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In the ever expanding market of foods and services one has to wonder, what makes a restaurant successful?

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Introduction

Introduction: In the ever expanding market of foods and services one has to wonder, what makes a restaurant successful? How is it possible that a chain like McDonald's, whose food is less than what most consider quality, can be a dominating force in the market? How is it possible that a restaurant can charge over fifty dollars for a steak and ten dollars for a glass of wine and have customers glad to pay it? It is a cultivation of principles of economics, namely supply and demand. When these principles are applied to a restaurant in the proper manner, that is to say all aspects of a restaurant have been assessed and an appropriate decision is made upon the assessed information, a profit is bound to accumulate. Investigation: A comprehension of simple concepts of economics is crucial in understanding how they affect a business for better or for worse. Since supply and demand are the main concerns of restaurant owners, their evaluation will reveal a great deal about the economics behind their decisions. Demand is the amount of a good or service that consumers are willing and able to buy at a certain price (Billings 111). Say there is a product called a widget that normally sells for ten dollars. If we were to move the price up from ten dollars to twenty dollars, the demand for the widget will lessen because the consumer is not willing to pay or is not able to pay that amount. Conversely, if the price were to drop from ten dollars to five dollars, the demand would increase as more are able and willing to make a purchase. A simple demand curve illustrates the demand schedule. Figure 1: Demand Schedule for Widgets The demand can shift completely without a change in price. Say that people never have seen a widget but upon purchasing one, they fall in love with them. ...read more.

Middle

As you travel from location to location, there is a noticeable difference in the pricing of their products depending on the general wealth of an area. This is due to the fact that in different areas, people are willing to pay different prices for their meals and so by varying prices, McDonalds tries to achieve an equilibrium point with their customers. MacArthur Park lies in Rockville Centre, an upper-middle class neighborhood whose average earnings of persons with income is one hundred twelve thousand, three hundred sixty nine dollars thusly existing in a neighborhood able to pay for dinner. (Per Capita Income). In picking a location one must also know the prices of similar restaurants in the area. There can be a great elasticity in your demand depending on one's peers' prices not to mention one's own. It is wise to check the competitions' prices about once a week. In comparing prices the term used is "apples for apples". What this means is that in comparing prices of competitors restaurant owners see what the prices are for products of similar quality. One owner cannot compare the price of their fifteen dollar steak to the town's finest steakhouse that has aged prime beef in their meat lockers. He can, however, see how much the steakhouse is charging for universal quality products such as their beverages, and, in turn, act upon them. Soda is only ten cents a gallon and generally is of the same quality as it comes from the same supplier (Mahoney). The fact that it comes from the same supplier means that in an area, the cost to supply the product will be the same for all restaurants in that area. This equal quality and cost to supply among the products allows for a more realistic comparison of prices between restaurants. The number one goal of any restaurant owner is to reach equilibrium points. ...read more.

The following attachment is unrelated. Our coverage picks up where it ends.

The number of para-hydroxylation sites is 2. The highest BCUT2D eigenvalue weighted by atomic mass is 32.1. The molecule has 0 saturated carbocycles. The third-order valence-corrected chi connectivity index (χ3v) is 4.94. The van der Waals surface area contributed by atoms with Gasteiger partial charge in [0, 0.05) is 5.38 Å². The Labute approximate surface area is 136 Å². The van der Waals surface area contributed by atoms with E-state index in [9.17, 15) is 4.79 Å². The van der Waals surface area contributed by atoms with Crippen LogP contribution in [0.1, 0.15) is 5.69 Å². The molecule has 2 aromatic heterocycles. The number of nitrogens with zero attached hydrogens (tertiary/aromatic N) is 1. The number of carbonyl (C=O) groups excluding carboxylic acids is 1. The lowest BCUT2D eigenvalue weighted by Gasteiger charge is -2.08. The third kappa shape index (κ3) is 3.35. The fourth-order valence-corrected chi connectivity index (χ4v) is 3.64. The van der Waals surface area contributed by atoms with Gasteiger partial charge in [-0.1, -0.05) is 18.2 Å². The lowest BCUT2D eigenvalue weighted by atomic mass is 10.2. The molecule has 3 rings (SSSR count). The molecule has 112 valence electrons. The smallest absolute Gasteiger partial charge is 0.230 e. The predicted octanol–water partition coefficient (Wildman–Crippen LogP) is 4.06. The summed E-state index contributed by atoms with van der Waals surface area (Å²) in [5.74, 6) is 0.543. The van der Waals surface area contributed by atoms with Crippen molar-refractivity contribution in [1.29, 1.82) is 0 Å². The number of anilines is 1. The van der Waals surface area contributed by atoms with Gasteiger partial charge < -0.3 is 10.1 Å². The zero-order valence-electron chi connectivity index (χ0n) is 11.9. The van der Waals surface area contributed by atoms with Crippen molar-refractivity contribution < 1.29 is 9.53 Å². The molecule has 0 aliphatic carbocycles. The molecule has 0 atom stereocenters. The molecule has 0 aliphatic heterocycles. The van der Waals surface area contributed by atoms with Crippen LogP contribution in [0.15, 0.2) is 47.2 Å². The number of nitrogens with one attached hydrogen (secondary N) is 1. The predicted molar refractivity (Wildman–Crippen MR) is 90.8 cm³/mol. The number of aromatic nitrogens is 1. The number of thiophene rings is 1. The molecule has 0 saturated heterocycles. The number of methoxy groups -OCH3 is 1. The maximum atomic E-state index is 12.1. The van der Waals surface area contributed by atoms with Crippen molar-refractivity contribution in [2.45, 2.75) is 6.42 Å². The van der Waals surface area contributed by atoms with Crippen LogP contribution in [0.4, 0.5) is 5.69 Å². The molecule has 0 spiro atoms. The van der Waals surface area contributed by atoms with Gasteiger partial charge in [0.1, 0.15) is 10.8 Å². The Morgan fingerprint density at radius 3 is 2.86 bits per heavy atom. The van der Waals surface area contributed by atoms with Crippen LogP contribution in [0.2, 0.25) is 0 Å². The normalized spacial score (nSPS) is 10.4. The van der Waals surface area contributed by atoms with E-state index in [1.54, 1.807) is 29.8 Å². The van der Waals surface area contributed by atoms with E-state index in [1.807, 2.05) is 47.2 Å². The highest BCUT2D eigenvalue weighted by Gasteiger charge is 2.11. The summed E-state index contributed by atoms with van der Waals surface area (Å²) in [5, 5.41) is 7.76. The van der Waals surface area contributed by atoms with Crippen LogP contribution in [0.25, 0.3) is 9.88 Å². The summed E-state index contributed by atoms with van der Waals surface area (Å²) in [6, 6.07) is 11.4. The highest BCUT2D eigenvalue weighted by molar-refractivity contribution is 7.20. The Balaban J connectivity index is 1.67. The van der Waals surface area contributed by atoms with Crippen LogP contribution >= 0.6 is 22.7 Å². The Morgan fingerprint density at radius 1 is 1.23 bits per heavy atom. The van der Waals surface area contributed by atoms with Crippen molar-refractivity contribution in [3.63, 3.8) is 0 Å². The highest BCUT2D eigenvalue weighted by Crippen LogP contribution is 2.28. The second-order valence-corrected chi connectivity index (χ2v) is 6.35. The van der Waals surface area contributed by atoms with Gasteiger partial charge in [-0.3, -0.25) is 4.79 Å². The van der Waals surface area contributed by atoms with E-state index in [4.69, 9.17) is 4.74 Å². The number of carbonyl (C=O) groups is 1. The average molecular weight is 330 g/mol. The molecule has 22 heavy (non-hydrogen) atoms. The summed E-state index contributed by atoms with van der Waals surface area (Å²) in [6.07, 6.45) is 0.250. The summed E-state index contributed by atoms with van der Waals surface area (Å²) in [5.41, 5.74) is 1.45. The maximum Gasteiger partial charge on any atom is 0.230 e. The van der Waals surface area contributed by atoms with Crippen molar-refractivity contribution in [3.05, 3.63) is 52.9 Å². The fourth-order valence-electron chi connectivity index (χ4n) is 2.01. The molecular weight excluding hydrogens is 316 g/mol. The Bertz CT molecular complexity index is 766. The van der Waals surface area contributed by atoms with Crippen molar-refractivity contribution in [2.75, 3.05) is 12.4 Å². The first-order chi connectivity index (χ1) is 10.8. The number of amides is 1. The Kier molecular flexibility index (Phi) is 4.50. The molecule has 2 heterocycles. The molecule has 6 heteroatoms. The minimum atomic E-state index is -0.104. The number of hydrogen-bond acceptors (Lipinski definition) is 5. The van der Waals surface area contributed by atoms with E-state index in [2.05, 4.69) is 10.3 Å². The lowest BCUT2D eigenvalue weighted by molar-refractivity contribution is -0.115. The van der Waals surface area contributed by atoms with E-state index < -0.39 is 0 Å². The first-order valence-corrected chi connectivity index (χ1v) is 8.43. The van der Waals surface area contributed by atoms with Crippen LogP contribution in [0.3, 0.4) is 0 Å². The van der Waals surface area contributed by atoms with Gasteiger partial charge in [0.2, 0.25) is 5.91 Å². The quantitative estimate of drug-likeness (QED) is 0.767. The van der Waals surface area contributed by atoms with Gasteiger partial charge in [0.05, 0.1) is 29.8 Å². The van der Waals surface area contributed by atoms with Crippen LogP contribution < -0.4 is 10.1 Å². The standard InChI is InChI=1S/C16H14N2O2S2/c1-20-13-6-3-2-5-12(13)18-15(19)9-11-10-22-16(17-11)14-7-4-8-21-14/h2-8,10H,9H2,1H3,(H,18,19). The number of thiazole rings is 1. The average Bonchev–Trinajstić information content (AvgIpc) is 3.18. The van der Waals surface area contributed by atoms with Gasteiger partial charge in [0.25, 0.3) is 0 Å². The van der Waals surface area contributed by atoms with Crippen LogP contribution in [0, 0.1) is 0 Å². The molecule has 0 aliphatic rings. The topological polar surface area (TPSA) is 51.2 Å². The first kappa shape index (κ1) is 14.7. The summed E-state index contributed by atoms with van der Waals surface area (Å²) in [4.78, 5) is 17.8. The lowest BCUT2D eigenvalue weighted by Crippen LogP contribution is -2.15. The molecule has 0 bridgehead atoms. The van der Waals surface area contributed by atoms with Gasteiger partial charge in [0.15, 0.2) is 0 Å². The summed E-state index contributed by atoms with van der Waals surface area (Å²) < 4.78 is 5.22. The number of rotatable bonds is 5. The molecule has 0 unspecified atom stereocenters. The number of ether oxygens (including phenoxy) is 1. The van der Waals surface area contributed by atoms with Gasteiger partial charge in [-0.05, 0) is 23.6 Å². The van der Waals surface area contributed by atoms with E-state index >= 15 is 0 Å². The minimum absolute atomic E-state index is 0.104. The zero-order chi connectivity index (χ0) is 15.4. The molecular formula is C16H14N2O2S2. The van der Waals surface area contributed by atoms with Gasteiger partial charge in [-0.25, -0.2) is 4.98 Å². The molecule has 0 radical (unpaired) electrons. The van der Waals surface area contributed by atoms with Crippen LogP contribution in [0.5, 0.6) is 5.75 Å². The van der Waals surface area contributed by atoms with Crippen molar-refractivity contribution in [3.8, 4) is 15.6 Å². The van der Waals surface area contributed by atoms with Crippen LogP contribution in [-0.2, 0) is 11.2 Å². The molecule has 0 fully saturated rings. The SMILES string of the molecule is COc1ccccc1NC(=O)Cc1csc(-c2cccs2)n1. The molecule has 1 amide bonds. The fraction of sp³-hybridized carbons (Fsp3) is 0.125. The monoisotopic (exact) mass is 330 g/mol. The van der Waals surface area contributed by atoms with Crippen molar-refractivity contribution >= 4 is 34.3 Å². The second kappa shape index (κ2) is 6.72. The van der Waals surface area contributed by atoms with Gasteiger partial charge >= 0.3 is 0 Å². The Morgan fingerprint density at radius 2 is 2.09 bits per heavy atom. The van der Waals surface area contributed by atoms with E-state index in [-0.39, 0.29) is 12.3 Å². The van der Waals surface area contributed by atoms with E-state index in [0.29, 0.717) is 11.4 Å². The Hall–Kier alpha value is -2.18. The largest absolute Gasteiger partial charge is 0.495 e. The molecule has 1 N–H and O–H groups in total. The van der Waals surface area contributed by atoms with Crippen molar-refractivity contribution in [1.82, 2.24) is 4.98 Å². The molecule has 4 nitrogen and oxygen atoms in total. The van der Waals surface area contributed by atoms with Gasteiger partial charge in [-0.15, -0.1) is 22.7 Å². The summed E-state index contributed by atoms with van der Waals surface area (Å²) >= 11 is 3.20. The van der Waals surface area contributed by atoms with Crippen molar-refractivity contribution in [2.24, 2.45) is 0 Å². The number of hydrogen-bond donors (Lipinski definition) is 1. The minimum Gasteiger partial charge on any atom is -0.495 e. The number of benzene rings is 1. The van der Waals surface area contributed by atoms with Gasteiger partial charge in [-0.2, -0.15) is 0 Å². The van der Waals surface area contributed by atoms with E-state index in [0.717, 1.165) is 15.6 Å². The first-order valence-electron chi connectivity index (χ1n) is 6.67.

Conclusion

Therefore, the more cautious restaurant owner will make sure there is the supply to meet the demand and a constant price while the more risky restaurant owner will raise the price and hope for the same demand thusly grossing more revenue. Certain products however can automatically have a raised price. Lobster is a great example of such a product. When lobster is included in a menu it is normally at an extremely high price. This is because lobster is a food of prestige that is in a high demand a good portion of the year. This goes along with the principle that owners will raise the price and be more willing to supply a product that is in demand. The lobster is also priced highly because the cost for the restaurant to receive the product is high. Sometimes the cost for the restaurant to get the lobster is so high that there is very little profit made by selling it. A restaurant that has lobster on the menu at a set price all year long will make different profits. A method employed by restaurant owners is to use the word "seasonal" under the pricing for products like lobster so they can charge an amount that will guarantee them a certain amount of profit. Conclusion: When a restaurant makes profits, a bevy of options can be taken by the owner. Possibilities include: expansion; improving the current facilities; hiring more skilled staff; buying better products; etc. Each of these possibilities is designed to draw more people into the restaurant. As aforementioned, the more people an owner has coming to the restaurant, the greater the demand for their goods will be. The demand and supply concerns of a restaurant are so integrated into all main facets that most decisions made by owners invariably affect both the supply and the demand. From maintaining a modern ambience to pricing the meals to keep competitive, the motive remains the same: Gain more cliental and keep them as valuable customers. ...read more.

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